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History of the Huntaway


The true history of the origin of the Huntaway, also known as the New Zealand Sheepdog, is not known, but there are many theories.

The Huntaway is used throughout New Zealand to drive and manage the massive flocks of sheep. They are now regarded as part of the heritage of New Zealand. Huntaways are trained primarily to drive the sheep ahead of or away from the handler. The Huntaway uses it's bark to gather and drive the flock. Special events were developed for these dogs at sheep-herding trials. The events were referred to as "huntaways", which eventually gave the dog its name.

Sheep were introduced to New Zealand, due to the country's mild, moist climate. Rainfall is spread throughout the year, which means that rich pasture is always available to feed the sheep. The small flocks could be managed by introduced collies. As time went on, the flocks grew to massive proportions and the collies were not able to cope. The long hair, the warm climate and the dog's silent working went against the traditional collie. The dogs soon tired, lacked stamina and the shepherd never knew where his dogs were. The shepherd or stockman could be half a mile or so away from the other side of the flock. What was needed was a short haired dog with stamina that could be heard. This was the birth of the Huntaway.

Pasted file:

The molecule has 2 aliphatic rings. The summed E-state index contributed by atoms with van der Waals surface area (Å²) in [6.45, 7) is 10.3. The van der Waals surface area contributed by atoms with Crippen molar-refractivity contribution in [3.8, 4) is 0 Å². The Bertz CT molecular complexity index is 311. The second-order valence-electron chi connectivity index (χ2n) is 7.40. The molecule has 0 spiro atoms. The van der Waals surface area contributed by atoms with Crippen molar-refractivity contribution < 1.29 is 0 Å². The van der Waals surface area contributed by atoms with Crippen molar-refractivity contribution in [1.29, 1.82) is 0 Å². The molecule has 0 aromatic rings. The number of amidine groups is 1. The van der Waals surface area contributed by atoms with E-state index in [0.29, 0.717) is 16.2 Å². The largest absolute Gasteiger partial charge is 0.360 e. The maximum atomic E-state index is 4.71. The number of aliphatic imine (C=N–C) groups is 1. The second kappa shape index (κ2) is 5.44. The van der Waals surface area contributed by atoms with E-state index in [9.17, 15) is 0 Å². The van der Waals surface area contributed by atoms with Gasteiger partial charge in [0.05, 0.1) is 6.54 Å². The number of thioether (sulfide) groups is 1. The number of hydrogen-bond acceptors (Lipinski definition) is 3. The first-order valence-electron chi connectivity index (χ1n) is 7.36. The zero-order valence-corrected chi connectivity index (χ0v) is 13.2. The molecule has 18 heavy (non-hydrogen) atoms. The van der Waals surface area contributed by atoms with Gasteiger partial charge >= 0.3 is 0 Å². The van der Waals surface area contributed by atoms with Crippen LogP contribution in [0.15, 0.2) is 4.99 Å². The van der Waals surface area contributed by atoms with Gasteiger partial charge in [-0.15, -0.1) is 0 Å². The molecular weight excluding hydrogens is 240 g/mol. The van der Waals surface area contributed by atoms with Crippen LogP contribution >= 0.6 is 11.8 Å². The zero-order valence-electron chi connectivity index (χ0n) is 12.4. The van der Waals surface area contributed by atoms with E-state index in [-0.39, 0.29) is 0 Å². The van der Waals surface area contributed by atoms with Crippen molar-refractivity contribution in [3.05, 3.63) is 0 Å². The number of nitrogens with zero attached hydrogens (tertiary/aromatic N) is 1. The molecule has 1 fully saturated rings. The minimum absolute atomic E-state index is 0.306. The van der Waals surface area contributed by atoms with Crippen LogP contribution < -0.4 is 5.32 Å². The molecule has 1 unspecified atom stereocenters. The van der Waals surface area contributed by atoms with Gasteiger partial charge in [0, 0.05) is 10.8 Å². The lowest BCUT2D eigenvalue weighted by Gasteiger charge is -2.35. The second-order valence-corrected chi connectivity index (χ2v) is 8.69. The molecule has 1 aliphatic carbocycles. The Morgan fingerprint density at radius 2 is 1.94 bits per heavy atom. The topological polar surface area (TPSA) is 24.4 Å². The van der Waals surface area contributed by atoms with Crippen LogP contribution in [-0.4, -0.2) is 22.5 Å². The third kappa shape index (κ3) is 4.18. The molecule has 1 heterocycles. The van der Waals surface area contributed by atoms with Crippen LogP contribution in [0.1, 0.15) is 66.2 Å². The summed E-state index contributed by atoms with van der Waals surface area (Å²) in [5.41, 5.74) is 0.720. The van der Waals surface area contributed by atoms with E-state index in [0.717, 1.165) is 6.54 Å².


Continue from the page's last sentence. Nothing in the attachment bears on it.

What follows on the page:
Some breeds were introduced to the working collies and those with stamina and bark were "bred on". Eventually the desired dogs were found and those with the right qualities were bred extensively. Breeds such as Beauceron, Bloodhound (for the bark), German Shepherd, Labrador and Rottweiller are believed to have been introduced.  But this is only conjecture. The Huntaway breed is about 100 years old.

Huntaways are not recognised by kennel clubs as a "true" breed, but as only working dogs (the Border Collie has only recently been recognised as a "breed")  There are two recognised types of Huntaway: long haired and short haired.

Huntaways are highly intelligent and very much a "one man dog". When running, the Huntaway "lollops" and can run all day.  Huntaways are easily trained.  They are very vocal and can be taught to bark on command.  They are not usually kept as pets, being primarily "working dogs", but are becoming popular.  Most of the Huntaways on this website are pets.

Height to the shoulder 20 to 24 inches
Weight 40 and 65 lbs.
Coat Generally short and dense, but long haired are known (often referred to as "Beardies")
Colourings Black and tan, tricolour (black, tan and white) and brindle.
Eyes Orange-brown , blue, brown or one blue and one brown "wall-eyed"(the border collie ancestry)
Ears "tip" (half folded) or "lop", set wide apart
Tail Long and thick, held erect
Legs Long and heavy
Feet Large and webbed (but not always webbed)
Length - head to tail 4ft and over

An insight into the working Huntaway by Fiona of New Zealand, this is an excellent article, please read

If you have any other information on the history of the Huntaway, please contact me so I can update this section.


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